Polycarbonate plastic has been a packaging material used for food and beverage product containers for more than 50 years because it is lightweight, highly shatter-resistant, and transparent. Some bottled water companies have used polycarbonate plastic for their 3- and 5-gallon water cooler bottles. Returnable polycarbonate 3-and 5-gallon HOD bottled water containers are cleaned and sanitized between uses and are reused 30 to 50 times before being recycled. In addition to food containers, polycarbonate has been widely used in many other everyday items, such as eyeglasses and compact discs. As with all food packaging materials, bottled water containers made from polycarbonate are approved by FDA for food contact. Polycarbonate plastic and epoxy resins are made using bisphenol A (BPA), which is a chemical building block that FDA and other regulatory agencies around the world have deemed as safe for consumer use. In fact, FDA has stated that according to the agency’s “ongoing safety review of scientific evidence, the available information continues to support the safety of BPA for the currently approved uses in food containers and packaging.” To learn more, visit IBWA’s “What Is BPA?” webpage or FDA’s BPA webpage.

Glass is a packaging option some bottled water companies choose to use for their premium bottled waters. Glass packaging combines raw materials, including sand, soda ash, limestone and cullet, creates glass containers that are durable, strong, impermeable, easily shaped, and inexpensive. Today’s glass containers also require less material to make, weight almost 40 percent less than they did 30 years ago. Efforts to continue to reduce the weight of glass containers are ongoing throughout the industry. Glass containers for food and beverages are 100 percent recyclable. Recycled glass is always part of the recipe for glass, and the more that is used, the less energy is needed to make it. Glass is recyclable, but it is up to consumers to ensure that their local recycling facility accepts glass.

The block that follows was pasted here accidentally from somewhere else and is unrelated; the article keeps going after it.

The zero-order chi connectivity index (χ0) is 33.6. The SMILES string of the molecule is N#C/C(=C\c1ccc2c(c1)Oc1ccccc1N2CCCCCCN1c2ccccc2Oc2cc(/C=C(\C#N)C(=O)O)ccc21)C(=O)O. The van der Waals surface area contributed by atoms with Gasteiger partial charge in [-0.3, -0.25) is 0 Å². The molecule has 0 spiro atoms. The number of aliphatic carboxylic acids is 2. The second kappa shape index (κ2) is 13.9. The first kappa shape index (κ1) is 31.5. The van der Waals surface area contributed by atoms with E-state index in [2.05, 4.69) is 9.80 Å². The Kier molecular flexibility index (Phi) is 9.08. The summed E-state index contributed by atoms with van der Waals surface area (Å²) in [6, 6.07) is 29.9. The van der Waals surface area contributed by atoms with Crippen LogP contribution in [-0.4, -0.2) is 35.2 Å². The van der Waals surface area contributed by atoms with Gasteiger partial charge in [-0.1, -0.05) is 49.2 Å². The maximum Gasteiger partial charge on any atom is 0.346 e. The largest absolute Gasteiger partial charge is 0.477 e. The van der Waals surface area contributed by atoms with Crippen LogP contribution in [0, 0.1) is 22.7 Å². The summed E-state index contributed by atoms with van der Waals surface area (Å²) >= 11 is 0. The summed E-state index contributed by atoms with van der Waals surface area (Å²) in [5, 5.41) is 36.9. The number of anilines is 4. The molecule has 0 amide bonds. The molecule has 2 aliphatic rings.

IBWA and its members approach packaging issues in a manner that emphasizes the most effective and efficient solutions to reduce the impact on the environment, while also taking into account the equal responsibility of other industries and companies that use plastic containers.

How is plastic packaging recycled?

All bottled water packaging is 100 percent recyclable with well-established services in place to support the recycling of these containers—from widespread collection and separation to processing and end use. Virtually all recycling programs in the United States accept PET, PC and HDPE plastic containers. Many types of plastic, such as PET and HDPE, can be recycled multiple times.

Plastics reclaimers wash, grind and further process plastic resin for reuse in new products. Recycled PET is often used to make new bottles, but can also be made into fiber for carpets; fabric for t-shirts or fleece jackets; fiberfill for sleeping bags, winter coats, and dog beds; industrial strapping; sheet and thermoformed (clamshell) packaging; and automotive parts, such as headliners, bumpers, and door panels. Nearly 1.8 billion pounds of PET were recycled in 2013, and more than 1.5 billion pounds of recycled PET material were used in U.S. and Canadian end products. For every pound of recycled PET flake used, energy use is reduced by 84 percent, and greenhouse gas emission by 71 percent.